On the eve of the election we are taking at look at some of the things that will impact the transgender community in the 2016 vote.
- The Supreme Court
The winner of the 2016 Presidential Race will decide who is nominated for the Supreme Court vacancy left by the death of Justice Antonin Scalia. What makes this decision important is the fact that the court is due to hear the case of The Gloucester County School Board v Gavin Grimm. The case will ultimately decide whether Gavin Grimm, a transgender male student, has the right to use the restroom that corresponds with his gender identity in accordance with Title IX, which protects students from discrimination based on sex. This case will determine whether gender identity is included under Title IX and the decision will impact all students in the United States. On the surface, the court appears divided 4-4, and the ninth justice who is chosen could be the deciding person. The decision will most likely impact all future cases regarding transgender rights.
- The Future of HB2
On Tuesday we will see how North Carolina feels about HB2 as incumbent Governor Pat McCrory, who signed the law which forces North Carolina residents to use the restroom and facilities that correspond with their birth certificate, is running against Democratic challenger Attorney General Roy Cooper. The outcome could be a mandate regarding how the state feels about the law and could determine its future. The latest polls have the race within the margin of error, with Cooper averaging a 2% lead going into Tuesday.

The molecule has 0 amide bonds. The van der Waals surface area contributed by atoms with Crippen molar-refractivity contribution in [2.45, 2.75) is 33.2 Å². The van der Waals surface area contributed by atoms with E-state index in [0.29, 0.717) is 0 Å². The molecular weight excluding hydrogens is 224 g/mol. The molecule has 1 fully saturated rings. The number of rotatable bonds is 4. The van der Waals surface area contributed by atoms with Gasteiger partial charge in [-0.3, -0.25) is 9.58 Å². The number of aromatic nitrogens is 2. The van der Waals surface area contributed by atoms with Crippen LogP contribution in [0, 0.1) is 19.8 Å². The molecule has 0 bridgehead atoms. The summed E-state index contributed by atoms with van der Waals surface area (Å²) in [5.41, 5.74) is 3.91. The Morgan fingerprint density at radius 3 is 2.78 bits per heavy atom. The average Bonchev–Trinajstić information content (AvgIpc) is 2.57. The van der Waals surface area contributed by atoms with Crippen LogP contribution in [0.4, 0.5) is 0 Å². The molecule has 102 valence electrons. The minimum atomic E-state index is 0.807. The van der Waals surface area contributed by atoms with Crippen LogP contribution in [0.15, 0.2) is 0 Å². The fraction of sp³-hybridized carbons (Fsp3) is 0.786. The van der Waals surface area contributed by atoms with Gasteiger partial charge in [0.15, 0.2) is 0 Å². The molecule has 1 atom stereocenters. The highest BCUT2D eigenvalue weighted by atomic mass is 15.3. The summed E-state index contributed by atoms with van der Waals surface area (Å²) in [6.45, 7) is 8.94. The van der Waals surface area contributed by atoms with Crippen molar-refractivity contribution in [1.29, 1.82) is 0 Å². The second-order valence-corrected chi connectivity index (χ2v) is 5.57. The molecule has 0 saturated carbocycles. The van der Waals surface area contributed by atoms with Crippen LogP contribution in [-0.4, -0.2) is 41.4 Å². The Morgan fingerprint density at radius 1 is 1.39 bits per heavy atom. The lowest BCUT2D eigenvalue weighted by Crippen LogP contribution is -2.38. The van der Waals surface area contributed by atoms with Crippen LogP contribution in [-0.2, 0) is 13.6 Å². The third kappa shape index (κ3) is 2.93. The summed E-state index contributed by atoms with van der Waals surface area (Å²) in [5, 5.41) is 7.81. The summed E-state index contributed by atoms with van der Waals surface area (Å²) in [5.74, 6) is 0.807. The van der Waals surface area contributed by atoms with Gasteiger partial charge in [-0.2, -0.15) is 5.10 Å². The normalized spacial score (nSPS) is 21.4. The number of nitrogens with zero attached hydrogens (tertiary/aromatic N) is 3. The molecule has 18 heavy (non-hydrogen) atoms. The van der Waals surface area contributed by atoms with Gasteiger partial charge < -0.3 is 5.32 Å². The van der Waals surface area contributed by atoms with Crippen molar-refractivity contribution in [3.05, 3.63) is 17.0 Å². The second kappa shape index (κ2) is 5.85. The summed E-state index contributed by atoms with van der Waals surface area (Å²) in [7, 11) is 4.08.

- Transgender Candidates
Misty Snow is running for Utah’s U.S. Senate seat against Republican incumbent Mike Lee. If Snow wins, she would become the first transgender Senator in the United States. The latest polls indicate Lee has a lead by over 30 points.
Musty Plowright is running against Republican incumbent Doug Lamborn for Colorado’s 5th U.S. Congressional seat. If Plowright wins, she would become the first transgender member of the United States Congress. There are currently no available polls for the district, however we know Plowright faces a tough battle as Lamborn has more money and resources.
- The Lower Courts
In Addition to the Supreme Court vacancy, over 10% of the federal district court benches are vacant. The next President of the United States will fill these seats. Most cases are heard in the lower courts and never reach the highest court in the land. The lower courts will have impact on smaller cases regarding transgender issues. Whoever is President will have an easier time with lower court nominations because of a 2013 rule adopted by the Senate called the “Nuclear Option”. It was put in place to prevent filibustering of nominees while only requiring a majority vote instead of the usual 60.
- The Balance of Power in The Senate and the House
Only 35% of Americans feel that people should be forced to use the restrooms and facilities according to the gender they were assigned at birth and not according to their gender identity. 53% say they should be allowed to use the facilities that match their gender identity. Our U.S Congress and Senate currently doesn’t agree with the majority as they have been unable to pass any bills protecting the rights of transgender citizens. The last version of The Employment Non-Discrimination Act was so watered down with religious protections that most human rights groups soured on it. We will be looking to see if some of the opponents of transgender rights are voted out in not only the U.S House and Senate, but in the states as well.
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